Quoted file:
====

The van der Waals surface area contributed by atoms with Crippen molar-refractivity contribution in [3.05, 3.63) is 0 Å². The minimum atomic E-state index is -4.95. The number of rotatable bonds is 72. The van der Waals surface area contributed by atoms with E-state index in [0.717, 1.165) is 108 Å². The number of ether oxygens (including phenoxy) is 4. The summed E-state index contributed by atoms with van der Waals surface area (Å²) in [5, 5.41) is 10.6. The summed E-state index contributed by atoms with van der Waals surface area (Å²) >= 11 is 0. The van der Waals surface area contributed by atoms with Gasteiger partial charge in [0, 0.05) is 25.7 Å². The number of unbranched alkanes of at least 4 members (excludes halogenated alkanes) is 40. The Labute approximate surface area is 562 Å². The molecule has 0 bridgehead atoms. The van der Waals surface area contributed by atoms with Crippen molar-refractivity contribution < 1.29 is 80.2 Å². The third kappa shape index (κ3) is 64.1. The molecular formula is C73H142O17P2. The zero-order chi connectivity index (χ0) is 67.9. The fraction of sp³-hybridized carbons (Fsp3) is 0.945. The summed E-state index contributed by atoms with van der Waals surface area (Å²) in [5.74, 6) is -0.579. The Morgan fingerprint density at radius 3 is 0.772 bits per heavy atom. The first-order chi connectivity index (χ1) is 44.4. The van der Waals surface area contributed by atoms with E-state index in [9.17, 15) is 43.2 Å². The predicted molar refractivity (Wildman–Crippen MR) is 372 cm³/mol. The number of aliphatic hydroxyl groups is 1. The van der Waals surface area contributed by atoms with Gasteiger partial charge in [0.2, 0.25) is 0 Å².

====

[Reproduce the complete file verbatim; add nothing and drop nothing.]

The van der Waals surface area contributed by atoms with Crippen molar-refractivity contribution in [3.05, 3.63) is 0 Å². The minimum atomic E-state index is -4.95. The number of rotatable bonds is 72. The van der Waals surface area contributed by atoms with E-state index in [0.717, 1.165) is 108 Å². The number of ether oxygens (including phenoxy) is 4. The summed E-state index contributed by atoms with van der Waals surface area (Å²) in [5, 5.41) is 10.6. The summed E-state index contributed by atoms with van der Waals surface area (Å²) >= 11 is 0. The van der Waals surface area contributed by atoms with Gasteiger partial charge in [0, 0.05) is 25.7 Å². The number of unbranched alkanes of at least 4 members (excludes halogenated alkanes) is 40. The Labute approximate surface area is 562 Å². The molecule has 0 bridgehead atoms. The van der Waals surface area contributed by atoms with Crippen molar-refractivity contribution < 1.29 is 80.2 Å². The third kappa shape index (κ3) is 64.1. The molecular formula is C73H142O17P2. The zero-order chi connectivity index (χ0) is 67.9. The fraction of sp³-hybridized carbons (Fsp3) is 0.945. The summed E-state index contributed by atoms with van der Waals surface area (Å²) in [5.74, 6) is -0.579. The Morgan fingerprint density at radius 3 is 0.772 bits per heavy atom. The first-order chi connectivity index (χ1) is 44.4. The van der Waals surface area contributed by atoms with E-state index in [9.17, 15) is 43.2 Å². The predicted molar refractivity (Wildman–Crippen MR) is 372 cm³/mol. The number of aliphatic hydroxyl groups is 1. The van der Waals surface area contributed by atoms with Gasteiger partial charge in [0.2, 0.25) is 0 Å².